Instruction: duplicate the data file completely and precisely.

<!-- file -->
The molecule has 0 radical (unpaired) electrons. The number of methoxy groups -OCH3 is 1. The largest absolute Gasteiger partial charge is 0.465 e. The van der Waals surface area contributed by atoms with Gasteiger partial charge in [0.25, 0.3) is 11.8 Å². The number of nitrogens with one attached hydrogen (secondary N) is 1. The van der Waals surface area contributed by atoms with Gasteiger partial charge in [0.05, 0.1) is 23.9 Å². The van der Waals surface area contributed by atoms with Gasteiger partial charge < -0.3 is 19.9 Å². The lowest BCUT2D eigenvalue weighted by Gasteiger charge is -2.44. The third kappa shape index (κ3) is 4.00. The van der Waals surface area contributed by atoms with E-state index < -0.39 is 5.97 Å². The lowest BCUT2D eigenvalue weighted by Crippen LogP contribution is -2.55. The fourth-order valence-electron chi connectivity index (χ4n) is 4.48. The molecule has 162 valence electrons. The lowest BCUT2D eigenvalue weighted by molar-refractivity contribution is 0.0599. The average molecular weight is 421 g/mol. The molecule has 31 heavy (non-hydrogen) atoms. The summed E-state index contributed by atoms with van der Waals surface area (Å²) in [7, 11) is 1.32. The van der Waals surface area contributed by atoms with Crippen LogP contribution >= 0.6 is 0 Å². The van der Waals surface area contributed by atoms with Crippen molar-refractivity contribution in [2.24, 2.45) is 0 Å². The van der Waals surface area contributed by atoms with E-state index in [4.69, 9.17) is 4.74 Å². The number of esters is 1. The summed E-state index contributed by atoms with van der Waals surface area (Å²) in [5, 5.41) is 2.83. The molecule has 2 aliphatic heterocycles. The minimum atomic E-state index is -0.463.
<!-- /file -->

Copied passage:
The molecule has 0 radical (unpaired) electrons. The number of methoxy groups -OCH3 is 1. The largest absolute Gasteiger partial charge is 0.465 e. The van der Waals surface area contributed by atoms with Gasteiger partial charge in [0.25, 0.3) is 11.8 Å². The number of nitrogens with one attached hydrogen (secondary N) is 1. The van der Waals surface area contributed by atoms with Gasteiger partial charge in [0.05, 0.1) is 23.9 Å². The van der Waals surface area contributed by atoms with Gasteiger partial charge < -0.3 is 19.9 Å². The lowest BCUT2D eigenvalue weighted by Gasteiger charge is -2.44. The third kappa shape index (κ3) is 4.00. The van der Waals surface area contributed by atoms with E-state index < -0.39 is 5.97 Å². The lowest BCUT2D eigenvalue weighted by Crippen LogP contribution is -2.55. The fourth-order valence-electron chi connectivity index (χ4n) is 4.48. The molecule has 162 valence electrons. The lowest BCUT2D eigenvalue weighted by molar-refractivity contribution is 0.0599. The average molecular weight is 421 g/mol. The molecule has 31 heavy (non-hydrogen) atoms. The summed E-state index contributed by atoms with van der Waals surface area (Å²) in [7, 11) is 1.32. The van der Waals surface area contributed by atoms with Crippen LogP contribution >= 0.6 is 0 Å². The van der Waals surface area contributed by atoms with Crippen molar-refractivity contribution in [2.24, 2.45) is 0 Å². The van der Waals surface area contributed by atoms with E-state index in [4.69, 9.17) is 4.74 Å². The number of esters is 1. The summed E-state index contributed by atoms with van der Waals surface area (Å²) in [5, 5.41) is 2.83. The molecule has 2 aliphatic heterocycles. The minimum atomic E-state index is -0.463.